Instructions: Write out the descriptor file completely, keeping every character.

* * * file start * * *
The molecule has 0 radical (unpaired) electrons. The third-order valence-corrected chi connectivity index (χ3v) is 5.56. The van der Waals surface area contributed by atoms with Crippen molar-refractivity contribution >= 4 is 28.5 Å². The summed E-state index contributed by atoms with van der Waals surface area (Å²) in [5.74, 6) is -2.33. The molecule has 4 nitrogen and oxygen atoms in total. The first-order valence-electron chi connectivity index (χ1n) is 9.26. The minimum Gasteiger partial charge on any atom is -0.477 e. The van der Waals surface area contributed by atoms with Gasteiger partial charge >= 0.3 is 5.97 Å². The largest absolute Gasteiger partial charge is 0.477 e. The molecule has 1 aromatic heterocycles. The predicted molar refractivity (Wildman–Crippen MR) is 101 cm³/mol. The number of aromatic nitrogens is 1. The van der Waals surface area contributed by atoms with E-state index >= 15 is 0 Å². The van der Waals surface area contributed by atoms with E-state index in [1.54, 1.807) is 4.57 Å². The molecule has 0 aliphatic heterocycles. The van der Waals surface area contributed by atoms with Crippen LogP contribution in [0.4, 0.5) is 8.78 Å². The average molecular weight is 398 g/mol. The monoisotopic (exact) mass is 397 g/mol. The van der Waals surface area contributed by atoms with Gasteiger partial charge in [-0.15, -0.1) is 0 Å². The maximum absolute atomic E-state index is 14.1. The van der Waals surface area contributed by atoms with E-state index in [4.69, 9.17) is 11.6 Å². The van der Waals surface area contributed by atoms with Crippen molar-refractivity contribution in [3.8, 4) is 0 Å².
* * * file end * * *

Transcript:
The molecule has 0 radical (unpaired) electrons. The third-order valence-corrected chi connectivity index (χ3v) is 5.56. The van der Waals surface area contributed by atoms with Crippen molar-refractivity contribution >= 4 is 28.5 Å². The summed E-state index contributed by atoms with van der Waals surface area (Å²) in [5.74, 6) is -2.33. The molecule has 4 nitrogen and oxygen atoms in total. The first-order valence-electron chi connectivity index (χ1n) is 9.26. The minimum Gasteiger partial charge on any atom is -0.477 e. The van der Waals surface area contributed by atoms with Gasteiger partial charge >= 0.3 is 5.97 Å². The largest absolute Gasteiger partial charge is 0.477 e. The molecule has 1 aromatic heterocycles. The predicted molar refractivity (Wildman–Crippen MR) is 101 cm³/mol. The number of aromatic nitrogens is 1. The van der Waals surface area contributed by atoms with E-state index >= 15 is 0 Å². The van der Waals surface area contributed by atoms with E-state index in [1.54, 1.807) is 4.57 Å². The molecule has 0 aliphatic heterocycles. The van der Waals surface area contributed by atoms with Crippen LogP contribution in [0.4, 0.5) is 8.78 Å². The average molecular weight is 398 g/mol. The monoisotopic (exact) mass is 397 g/mol. The van der Waals surface area contributed by atoms with Gasteiger partial charge in [-0.15, -0.1) is 0 Å². The maximum absolute atomic E-state index is 14.1. The van der Waals surface area contributed by atoms with E-state index in [4.69, 9.17) is 11.6 Å². The van der Waals surface area contributed by atoms with Crippen molar-refractivity contribution in [3.8, 4) is 0 Å².